“They do as they see fit, without me going in there and telling them anything, because if I did … they’d kick my butt out of there so quick it’d be unbelievable,” he said.
KFGO News Director Paul Jurgens said his boss “has not attempted to sway us in any way, and he better not try.”
The station hasn’t received any complaints of bias in its coverage of the race, Jurgens said, noting he and Heitkamp discussed early on the need to keep news operations separate.
“There are times that he probably knows things that we’d like to know, and he hasn’t told us and that’s just fine,” Jurgens said. “We’d rather come up with it on our own.”
Advantage or not?
Heidi Heitkamp said she doesn’t believe having her brother behind a microphone with a statewide audience gives her an advantage over Berg.
“Rick Berg has the ability to go on that radio show, sit down and do exactly what I’m doing,” she said.
As for the effect of her brother’s radio presence on her campaign, “I think some people would say it’s an advantage and a disadvantage,” she said.
“Obviously people don’t really separate the two of us, and so his opinions somehow end up being my opinions, and I think he suffers from that, as well,” she said.
She also noted that, prior to announcing her candidacy, she did a fair amount of talk radio, filling in for her brother and KFGO host Mike McFeely.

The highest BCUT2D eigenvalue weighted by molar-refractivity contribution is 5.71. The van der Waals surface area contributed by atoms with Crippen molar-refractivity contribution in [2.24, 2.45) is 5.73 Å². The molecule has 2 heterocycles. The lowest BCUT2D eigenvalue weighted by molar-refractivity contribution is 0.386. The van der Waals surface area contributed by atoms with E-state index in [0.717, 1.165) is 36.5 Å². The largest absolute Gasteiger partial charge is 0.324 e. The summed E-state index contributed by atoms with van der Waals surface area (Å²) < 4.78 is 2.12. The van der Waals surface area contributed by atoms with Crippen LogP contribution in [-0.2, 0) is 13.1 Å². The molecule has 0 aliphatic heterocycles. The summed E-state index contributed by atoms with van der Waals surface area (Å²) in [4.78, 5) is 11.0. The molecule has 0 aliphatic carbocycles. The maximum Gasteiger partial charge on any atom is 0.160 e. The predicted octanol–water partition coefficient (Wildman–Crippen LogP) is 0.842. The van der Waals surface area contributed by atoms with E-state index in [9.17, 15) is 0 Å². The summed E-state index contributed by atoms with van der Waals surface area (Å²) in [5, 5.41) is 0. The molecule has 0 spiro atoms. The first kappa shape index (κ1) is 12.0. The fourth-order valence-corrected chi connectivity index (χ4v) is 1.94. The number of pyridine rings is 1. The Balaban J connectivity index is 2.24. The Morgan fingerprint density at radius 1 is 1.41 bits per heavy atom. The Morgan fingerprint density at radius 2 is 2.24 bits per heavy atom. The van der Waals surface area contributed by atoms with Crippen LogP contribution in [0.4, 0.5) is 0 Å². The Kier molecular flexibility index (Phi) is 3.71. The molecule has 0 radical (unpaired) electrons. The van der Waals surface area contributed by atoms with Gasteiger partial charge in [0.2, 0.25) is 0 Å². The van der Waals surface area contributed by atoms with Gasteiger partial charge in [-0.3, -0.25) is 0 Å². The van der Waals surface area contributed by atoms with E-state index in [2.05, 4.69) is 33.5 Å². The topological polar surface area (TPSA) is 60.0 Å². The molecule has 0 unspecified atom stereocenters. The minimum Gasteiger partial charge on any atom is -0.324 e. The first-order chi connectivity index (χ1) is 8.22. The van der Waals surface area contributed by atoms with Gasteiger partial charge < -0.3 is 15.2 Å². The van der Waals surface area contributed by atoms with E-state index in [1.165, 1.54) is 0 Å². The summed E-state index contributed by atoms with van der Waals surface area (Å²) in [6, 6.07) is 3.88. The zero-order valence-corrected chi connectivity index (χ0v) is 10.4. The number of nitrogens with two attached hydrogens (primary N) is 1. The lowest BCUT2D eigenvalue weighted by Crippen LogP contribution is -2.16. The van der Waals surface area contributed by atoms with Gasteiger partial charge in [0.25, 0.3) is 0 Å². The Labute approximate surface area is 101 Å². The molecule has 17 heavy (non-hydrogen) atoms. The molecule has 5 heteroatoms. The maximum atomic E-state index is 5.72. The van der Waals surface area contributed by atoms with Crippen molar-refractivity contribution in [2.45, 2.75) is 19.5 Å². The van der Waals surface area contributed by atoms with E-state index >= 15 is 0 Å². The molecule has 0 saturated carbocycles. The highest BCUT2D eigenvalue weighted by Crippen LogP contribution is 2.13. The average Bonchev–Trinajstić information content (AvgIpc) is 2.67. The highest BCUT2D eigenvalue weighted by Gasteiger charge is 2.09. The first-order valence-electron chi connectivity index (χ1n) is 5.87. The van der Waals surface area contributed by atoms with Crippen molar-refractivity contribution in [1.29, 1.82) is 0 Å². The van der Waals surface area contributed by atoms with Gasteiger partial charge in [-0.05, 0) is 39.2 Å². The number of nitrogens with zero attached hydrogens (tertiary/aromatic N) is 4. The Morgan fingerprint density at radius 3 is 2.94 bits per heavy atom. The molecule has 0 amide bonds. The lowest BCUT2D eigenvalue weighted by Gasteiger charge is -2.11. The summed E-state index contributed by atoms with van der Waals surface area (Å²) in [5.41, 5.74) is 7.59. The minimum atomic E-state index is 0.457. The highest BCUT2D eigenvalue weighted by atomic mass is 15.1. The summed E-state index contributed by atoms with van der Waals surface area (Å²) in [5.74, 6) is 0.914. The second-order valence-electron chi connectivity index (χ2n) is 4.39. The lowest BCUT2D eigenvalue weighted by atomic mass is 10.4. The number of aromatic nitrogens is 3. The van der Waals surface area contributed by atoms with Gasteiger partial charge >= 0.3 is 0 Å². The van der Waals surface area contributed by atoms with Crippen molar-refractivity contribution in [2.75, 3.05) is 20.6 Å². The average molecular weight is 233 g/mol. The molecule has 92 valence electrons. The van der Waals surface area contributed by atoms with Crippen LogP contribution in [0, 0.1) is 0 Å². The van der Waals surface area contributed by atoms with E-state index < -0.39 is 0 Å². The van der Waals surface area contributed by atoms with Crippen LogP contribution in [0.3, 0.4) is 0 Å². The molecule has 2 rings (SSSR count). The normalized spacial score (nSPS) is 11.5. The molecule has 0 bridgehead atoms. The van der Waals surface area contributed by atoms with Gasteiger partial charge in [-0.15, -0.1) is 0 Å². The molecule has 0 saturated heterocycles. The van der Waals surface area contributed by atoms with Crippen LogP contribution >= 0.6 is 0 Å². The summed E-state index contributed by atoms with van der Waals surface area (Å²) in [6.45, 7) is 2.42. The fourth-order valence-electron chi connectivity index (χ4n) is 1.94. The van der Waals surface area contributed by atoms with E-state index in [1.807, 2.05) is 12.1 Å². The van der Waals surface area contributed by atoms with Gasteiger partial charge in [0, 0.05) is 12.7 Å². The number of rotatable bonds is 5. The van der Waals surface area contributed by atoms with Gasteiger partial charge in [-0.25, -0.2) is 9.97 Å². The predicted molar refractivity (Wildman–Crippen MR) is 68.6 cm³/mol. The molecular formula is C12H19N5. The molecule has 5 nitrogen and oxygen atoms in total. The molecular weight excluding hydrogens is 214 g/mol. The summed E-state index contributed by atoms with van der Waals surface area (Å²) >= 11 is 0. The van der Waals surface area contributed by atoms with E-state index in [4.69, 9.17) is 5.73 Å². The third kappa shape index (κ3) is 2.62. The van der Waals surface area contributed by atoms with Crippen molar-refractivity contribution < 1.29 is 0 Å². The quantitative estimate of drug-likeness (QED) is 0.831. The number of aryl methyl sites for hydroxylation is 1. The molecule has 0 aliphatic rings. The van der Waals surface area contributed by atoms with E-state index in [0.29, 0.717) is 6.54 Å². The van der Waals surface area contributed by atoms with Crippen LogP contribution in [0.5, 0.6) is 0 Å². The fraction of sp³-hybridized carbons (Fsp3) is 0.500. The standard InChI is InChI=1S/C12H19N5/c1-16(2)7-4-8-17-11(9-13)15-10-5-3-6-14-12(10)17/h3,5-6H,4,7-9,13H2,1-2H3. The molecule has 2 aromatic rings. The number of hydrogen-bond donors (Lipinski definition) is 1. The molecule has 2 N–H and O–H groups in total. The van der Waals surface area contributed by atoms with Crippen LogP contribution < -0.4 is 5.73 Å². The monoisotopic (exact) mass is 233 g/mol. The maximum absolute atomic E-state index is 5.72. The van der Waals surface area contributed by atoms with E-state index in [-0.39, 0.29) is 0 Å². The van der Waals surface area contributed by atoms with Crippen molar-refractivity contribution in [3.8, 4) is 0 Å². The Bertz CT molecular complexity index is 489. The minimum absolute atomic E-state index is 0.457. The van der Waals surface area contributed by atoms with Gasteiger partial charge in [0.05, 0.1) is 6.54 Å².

“And so, you know, I think people are used to hearing me on the radio,” she said.
Asked whether he believes he could be a factor in swinging undecided voters his sister’s way, Joel Heitkamp said, “I don’t think it’s ever wise to confuse ratings with popularity.
“I’m the highest-rated talk show in North Dakota, I get that. And I’m on statewide, I get that as well,” he said. “But that doesn’t mean everybody listens to me because they like me, and it doesn’t mean that everybody listens to me because they agree with me.”
Fargo right-wing radio host Scott Hennen, a Berg supporter whose show airs on AM-1100 The Flag, said Joel Heitkamp is a “consistent cheerleader” for the North Dakota Democratic-NPL Party, yet its standing in the state “has never been worse.”
Hennen points to past races, most notably the Berg-Pomeroy race of 2010, as proof of Heitkamp’s inability to swing voters his party’s way.
“The agenda’s obvious. The influence is overstated, given the facts,” he said.
Joel Heitkamp said he doesn’t believe a talk show host can swing an election.
“I don’t believe it’s any huge advantage,” he said, “and if all I was was a campaign piece for my sister, my ratings would plummet.”
Headrick said she, too, doesn’t think Joel Heitkamp’s radio show will have much impact on the race, which she believes hinges on how many right-leaning voters Heidi Heitkamp can sway her way and whether Berg’s efforts to tie her to President Barack Obama will be successful.
“As for how people react to it, he has a very big statewide audience, but I imagine he’s still reaching a fairly small part of the electorate, and that people’s minds who listen to a show like Joel’s are probably pretty much made up already, and so it’s probably not having that big of an impact overall,” she said.